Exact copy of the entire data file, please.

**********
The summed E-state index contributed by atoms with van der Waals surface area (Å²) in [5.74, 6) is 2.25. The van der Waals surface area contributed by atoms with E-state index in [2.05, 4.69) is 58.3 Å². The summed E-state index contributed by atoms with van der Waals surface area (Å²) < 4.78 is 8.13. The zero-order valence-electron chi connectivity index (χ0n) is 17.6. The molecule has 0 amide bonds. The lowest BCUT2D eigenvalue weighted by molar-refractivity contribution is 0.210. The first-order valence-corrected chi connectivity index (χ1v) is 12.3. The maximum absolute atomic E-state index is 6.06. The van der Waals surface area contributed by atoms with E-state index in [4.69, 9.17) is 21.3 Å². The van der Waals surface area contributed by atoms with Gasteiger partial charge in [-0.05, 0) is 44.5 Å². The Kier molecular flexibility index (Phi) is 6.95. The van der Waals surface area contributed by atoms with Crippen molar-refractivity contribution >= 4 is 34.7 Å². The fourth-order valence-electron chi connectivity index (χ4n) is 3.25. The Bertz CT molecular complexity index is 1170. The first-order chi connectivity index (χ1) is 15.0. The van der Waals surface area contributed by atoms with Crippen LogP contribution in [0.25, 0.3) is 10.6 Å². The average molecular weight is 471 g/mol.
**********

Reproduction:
The summed E-state index contributed by atoms with van der Waals surface area (Å²) in [5.74, 6) is 2.25. The van der Waals surface area contributed by atoms with E-state index in [2.05, 4.69) is 58.3 Å². The summed E-state index contributed by atoms with van der Waals surface area (Å²) < 4.78 is 8.13. The zero-order valence-electron chi connectivity index (χ0n) is 17.6. The molecule has 0 amide bonds. The lowest BCUT2D eigenvalue weighted by molar-refractivity contribution is 0.210. The first-order valence-corrected chi connectivity index (χ1v) is 12.3. The maximum absolute atomic E-state index is 6.06. The van der Waals surface area contributed by atoms with E-state index in [4.69, 9.17) is 21.3 Å². The van der Waals surface area contributed by atoms with Gasteiger partial charge in [-0.05, 0) is 44.5 Å². The Kier molecular flexibility index (Phi) is 6.95. The van der Waals surface area contributed by atoms with Crippen molar-refractivity contribution >= 4 is 34.7 Å². The fourth-order valence-electron chi connectivity index (χ4n) is 3.25. The Bertz CT molecular complexity index is 1170. The first-order chi connectivity index (χ1) is 15.0. The van der Waals surface area contributed by atoms with Crippen LogP contribution in [0.25, 0.3) is 10.6 Å². The average molecular weight is 471 g/mol.